Your teen needs routine and preventative care, just like they did during childhood. When it’s time for your adolescent to see a doctor, make an appointment at Pediatrics of Southwest Houston. Your young adult meets with the expert pediatric team at Pediatrics of Southwest Houston who specializes in working with teens (and their parents). The practice also helps with school and sports physicals, if your teen needs to have those performed. If you’re in the Houston area, make your child’s first visit by calling the office, or booking an appointment online.
Your teenager continues to grow, experience puberty, and develop throughout teen years. When they have a relationship with a pediatrician, your teen has someone they can trust to help with medical questions or concerns. Beginning at age 12 or 13 we routinely set aside some time for the doctor to speak with the teenager alone at the well visits.
If your adolescent is healthy, plan on bringing them in for a checkup about once a year. Of course, you’re more than welcome to come in more often if needed.
During those visits, your teen’s pediatrician starts looking for any red flags that may become health concerns later on in life and works to prevent any medical issues. Preventative care can include:
Sexually transmitted disease (STD) screening
Birth control discussions
Blood or urine lab work
Your daughter’s first gynecological exam should occur between the ages of 13 and 15. This exam is a chance for your teen to talk with her pediatrician about menstruation, cramps, sexual activities, or other health concerns.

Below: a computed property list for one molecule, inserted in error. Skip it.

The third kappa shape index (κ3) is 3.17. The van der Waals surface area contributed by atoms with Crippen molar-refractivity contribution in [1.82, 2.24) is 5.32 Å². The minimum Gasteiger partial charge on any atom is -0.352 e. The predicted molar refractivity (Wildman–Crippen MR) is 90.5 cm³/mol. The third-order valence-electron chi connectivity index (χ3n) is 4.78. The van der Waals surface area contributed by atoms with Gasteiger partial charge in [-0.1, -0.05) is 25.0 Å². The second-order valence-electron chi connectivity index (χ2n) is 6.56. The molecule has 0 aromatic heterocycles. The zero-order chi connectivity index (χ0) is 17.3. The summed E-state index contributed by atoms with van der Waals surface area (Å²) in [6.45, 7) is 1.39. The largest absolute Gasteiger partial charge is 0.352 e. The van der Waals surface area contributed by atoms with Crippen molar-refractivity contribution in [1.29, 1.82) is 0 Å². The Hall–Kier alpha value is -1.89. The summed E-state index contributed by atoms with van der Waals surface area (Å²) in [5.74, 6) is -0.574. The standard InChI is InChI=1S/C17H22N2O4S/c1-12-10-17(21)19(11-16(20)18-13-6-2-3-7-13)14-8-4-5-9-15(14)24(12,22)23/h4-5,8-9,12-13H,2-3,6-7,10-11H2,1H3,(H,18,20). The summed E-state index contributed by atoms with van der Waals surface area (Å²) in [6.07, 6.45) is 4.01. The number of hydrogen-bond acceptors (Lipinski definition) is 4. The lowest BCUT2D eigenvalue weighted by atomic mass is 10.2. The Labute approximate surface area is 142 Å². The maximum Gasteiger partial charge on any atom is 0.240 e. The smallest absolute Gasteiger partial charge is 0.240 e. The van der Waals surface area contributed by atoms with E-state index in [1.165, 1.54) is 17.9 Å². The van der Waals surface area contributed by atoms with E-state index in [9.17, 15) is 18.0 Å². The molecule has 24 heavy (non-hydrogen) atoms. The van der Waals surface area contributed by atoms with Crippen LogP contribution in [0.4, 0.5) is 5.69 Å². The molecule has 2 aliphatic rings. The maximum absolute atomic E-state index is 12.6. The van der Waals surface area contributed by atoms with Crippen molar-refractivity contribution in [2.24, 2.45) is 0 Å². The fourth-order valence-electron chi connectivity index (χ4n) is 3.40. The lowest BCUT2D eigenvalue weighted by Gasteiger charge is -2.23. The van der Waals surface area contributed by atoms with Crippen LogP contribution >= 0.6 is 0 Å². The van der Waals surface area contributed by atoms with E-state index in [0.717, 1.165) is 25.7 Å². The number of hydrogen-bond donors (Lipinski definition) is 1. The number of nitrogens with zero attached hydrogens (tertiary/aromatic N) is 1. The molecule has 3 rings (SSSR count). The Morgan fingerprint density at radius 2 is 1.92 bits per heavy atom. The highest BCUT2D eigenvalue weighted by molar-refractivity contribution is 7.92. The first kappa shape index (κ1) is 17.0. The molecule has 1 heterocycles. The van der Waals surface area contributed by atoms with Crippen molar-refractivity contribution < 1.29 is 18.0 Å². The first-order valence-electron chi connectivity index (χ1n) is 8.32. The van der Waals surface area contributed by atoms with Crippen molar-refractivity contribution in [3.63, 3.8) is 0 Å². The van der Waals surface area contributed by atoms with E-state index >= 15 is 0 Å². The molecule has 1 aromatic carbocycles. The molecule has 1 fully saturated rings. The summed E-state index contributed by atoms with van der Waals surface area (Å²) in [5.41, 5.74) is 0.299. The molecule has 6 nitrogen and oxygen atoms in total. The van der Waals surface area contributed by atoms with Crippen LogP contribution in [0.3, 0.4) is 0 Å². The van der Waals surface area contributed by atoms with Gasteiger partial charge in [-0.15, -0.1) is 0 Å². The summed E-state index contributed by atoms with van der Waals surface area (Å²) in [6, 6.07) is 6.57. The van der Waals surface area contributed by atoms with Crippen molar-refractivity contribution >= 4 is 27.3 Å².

This teen well visit usually includes a general physical exam and an external genital exam only. Unless your daughter has abnormal circumstances, like a sexually transmitted disease or severe menstrual cramps, she most likely won’t need an internal pelvic exam during her teen years. You, as the parent, may be present for all or part of this exam, depending on your daughter’s needs and comfort level. We recommend establishing routine care with a gynecologist and beginning pap smears and pelvic exams around age 21.
It depends on their age, as well as whether or not your teen is up to date on immunizations. By age 13, your adolescent should have the following vaccines and vaccinations:
Hepatitis A and B
Measles, mumps, and rubella (MMR)
Diphtheria, tetanus, and acellular pertussis booster (Tdap)
Human papillomavirus vaccine (HPV)
The pediatricians at Pediatrics of Southwest Houston work with your teen if they’re behind on any immunizations. As your teen gets older, they need fewer immunizations.